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« Reply #7 - Posted 2014-01-03 18:14:47 »

I think its use is justified in the Builder pattern and for vecmath. The builder pattern itself is 'only' justified by the lack of named method/constructor arguments in Java.

I read somewhere that a future Java version would support method chaining by default on non-static methods with a void return type. I wonder whether it survived Project Coin...

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Offline Troubleshoots

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Damn maths.


« Reply #8 - Posted 2014-01-03 22:16:48 »

I read somewhere that a future Java version would support method chaining by default on non-static methods with a void return type. I wonder whether it survived Project Coin...
I read somewhere that the idea of doing just that was put forward to oracle but it was declined because it would take a lot of work and "wasn't very object orientated". Sadly a can't find the quote.

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Offline Ghidra

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Medals: 3



« Reply #9 - Posted 2014-01-04 05:44:20 »

I feel that method chaining should be avoided unless you are creating clear and unambiguous "English sentences" (for lack of a better term).  Borrowing from jmguillemette's example, I would implement special methods explicitly stating that they return the object.  From what was given:

Model.getMatrix().rotateX(15).translate(0,1,-1);

only the getMatrix() method is clear in what it is doing.  For method chaining, I would change it to the following:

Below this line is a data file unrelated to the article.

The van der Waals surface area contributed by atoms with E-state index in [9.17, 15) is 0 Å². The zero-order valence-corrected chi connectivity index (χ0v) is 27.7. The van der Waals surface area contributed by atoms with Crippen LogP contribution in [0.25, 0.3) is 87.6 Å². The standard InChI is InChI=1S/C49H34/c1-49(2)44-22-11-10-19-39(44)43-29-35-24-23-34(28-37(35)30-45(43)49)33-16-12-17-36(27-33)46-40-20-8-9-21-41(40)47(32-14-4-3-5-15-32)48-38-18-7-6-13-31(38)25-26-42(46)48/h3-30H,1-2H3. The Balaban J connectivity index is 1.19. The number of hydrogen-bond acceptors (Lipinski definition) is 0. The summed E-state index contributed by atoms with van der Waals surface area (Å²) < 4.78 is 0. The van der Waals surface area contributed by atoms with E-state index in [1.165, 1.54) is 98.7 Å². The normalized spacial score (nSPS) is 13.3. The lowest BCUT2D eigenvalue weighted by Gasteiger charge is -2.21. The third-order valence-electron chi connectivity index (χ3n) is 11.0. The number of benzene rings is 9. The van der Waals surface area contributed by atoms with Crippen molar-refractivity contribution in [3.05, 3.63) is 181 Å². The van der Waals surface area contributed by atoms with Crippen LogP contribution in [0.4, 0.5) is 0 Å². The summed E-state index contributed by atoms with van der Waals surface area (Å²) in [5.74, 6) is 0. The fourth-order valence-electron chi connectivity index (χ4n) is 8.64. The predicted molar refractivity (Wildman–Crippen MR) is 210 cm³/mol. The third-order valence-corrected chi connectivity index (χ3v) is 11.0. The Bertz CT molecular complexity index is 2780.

Matrix someMatrix = Model.getMatrix().rotateXAndReturnMatrix(15).translateAndReturnMatrix(0,1,-1);

The rotateXAndReturnMatrix() and translateAndReturnMatrix() methods would be designed in the following ways:

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Matrix rotateXAndReturnMatrix( int intValue )     {
     this.rotateX( intValue );

     return this.getMatrix();
}

Matrix translateAndReturnInstance( int intValue01, int intValue02, int intValue03 )     {
     this.translate( intValue01, intValue02, intValue03 );

     return this.getMatrix();
}


One could (and probably would) abbreviate these function names while also adhering to a coding convention:  rotateX_R() and translate_R() would do the trick.

I like this advice. In future I'll stick to this, and at the moment I'm working on a library which does require a series of subsequent calls to configure a series of states, so I'll start to do some refactoring and I'll think carefully about what should/shouldn't be chained.